At this point, we have no way of knowing how courts will treat the Shrödinger’s paradox of having both fewer than and more than 500 employees at the same time, but courts tend to prefer consistency over illogical outcomes. As Maya Angelou said, “When someone shows you who they are, believe them the first time.” The companies who received PPP loans should expect the world to believe they have 500 employees, and should treat their employees accordingly.
Or not. I’ll find it entertaining to watch their lawyers argue both sides.
If you think you may be entitled to Emergency Paid Sick Leave or Enhanced FMLA leave but your employer says you aren’t, please give Carey & Associates, P.C. a call at 203-255-4150 or send an email to email@example.com.
The good news is that the enhanced unemployment benefits available in response to COVID-19 provide unprecedented and supplemental financial relief to employees. The bad news is that you applied for these generous benefits, but you have received a denial from the CTDOL. So now what are your options? First, you must believe that the determination denying your benefits was in some way erroneous. Perhaps certain information was missing or reported incorrectly, or perhaps the fact finder at the CTDOL just made an improper or misguided determination. Regardless of the reason for the denial, if you believe the decision was WRONG, then you should take the next steps to reverse the decision and get your benefits as soon as possible. In almost all instances, if an unemployment determination is reversed, you will get your full benefits retroactively, assuming you continue to file weekly claims. So, what is the process for getting the CTDOL to reconsider your application and approve your benefits? This same process would be filed in all other states, but check your state department of labor website by using the following LINK.
YOU MUST FILE AN APPEAL:
You have 21 days after the date of the DOL’s written decision to file your appeal. Here are the different ways you can file your appeal:
- File by mail, fax, or online at www.ctdol.state.ct.us/appeals/apfrmnt.htm.
- Fill out an appeal form. You can get a blank form at an American Job Center or an Appeals Division office.
- Write a letter. Include your name, address, social security number, date of the fact finder’s decision, and the reason you think the decision is wrong.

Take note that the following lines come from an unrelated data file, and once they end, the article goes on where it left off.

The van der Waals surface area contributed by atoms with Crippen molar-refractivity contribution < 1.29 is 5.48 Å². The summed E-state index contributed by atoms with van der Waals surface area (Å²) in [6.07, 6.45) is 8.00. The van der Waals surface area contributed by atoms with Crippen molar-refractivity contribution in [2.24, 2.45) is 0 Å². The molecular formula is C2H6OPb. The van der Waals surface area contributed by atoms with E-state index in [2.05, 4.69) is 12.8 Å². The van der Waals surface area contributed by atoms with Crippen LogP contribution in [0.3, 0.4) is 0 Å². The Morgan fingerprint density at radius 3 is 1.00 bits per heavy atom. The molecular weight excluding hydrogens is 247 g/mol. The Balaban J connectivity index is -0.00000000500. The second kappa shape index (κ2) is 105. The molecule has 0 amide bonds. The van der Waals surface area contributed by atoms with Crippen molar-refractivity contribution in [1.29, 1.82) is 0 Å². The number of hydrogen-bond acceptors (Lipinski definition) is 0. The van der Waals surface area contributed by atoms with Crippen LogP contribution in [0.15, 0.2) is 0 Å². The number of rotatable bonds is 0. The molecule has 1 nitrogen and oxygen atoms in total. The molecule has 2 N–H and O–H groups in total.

It is critical that you keep meticulous written records and copies of everything involving your appeal. In addition, we advise that you continue to file your weekly claim, even though the determination has been made to deny unemployment benefits because if you win the appeal, you will only get money for the weeks you filed a claim. It is also important that you file the appeal within the 21 days or you may be barred from having your appeal heard unless you can convince the CTDOL that you had good cause or reason to have missed the 21 day filing period.
WHAT HAPPENS NEXT:
Unemployment appeals will result in a hearing. While we are in unchartered waters given the overload of unemployment applications in response to COVID-19, it still appears that the hearing appeal process used by the DOL before COVID remains in place.
WHAT YOU NEED TO KNOW ABOUT YOUR UNEMPLOYMENT APPEAL HEARING:
A hearing is almost like a mini trial conducted by a “referee.” These hearings are usually done in person at the offices of the CTDOL, but given current circumstances, they will likely be conducted for the foreseeable future by phone or some other video conference technology such as Zoom. In addition, unemployment appeal hearings are almost always completed in a day or less.
Once you file your appeal, the Appeals Division will mail you a notice with the date, time, and place of your hearing as well as the issues the referee will ask about. If you do not get this notice within 30 days, you should contact the Appeals Division. You should also contact the Appeals Division if you need to change the date or if you require an interpreter, or if you have any other questions, hardships, or concerns. Again, under normal times, the Appeals Division has been very approachable and responsive, but with COVID, the process might not be as user friendly as it’s been in the past.
PREPARING FOR YOUR HEARING:
While applying for unemployment benefits is something that most people are able to do on their own and without counsel, we do advise that you consult with an attorney related to your appeal hearing and ideally that you have an attorney present with you at your appeal hearing. Because unemployment benefits have been so greatly expanded in response to COVID-19, there is a lot more money at stake. You want to win this appeal and employment attorneys will be able to prepare you and represent you at the hearing in order to increase the likelihood of success.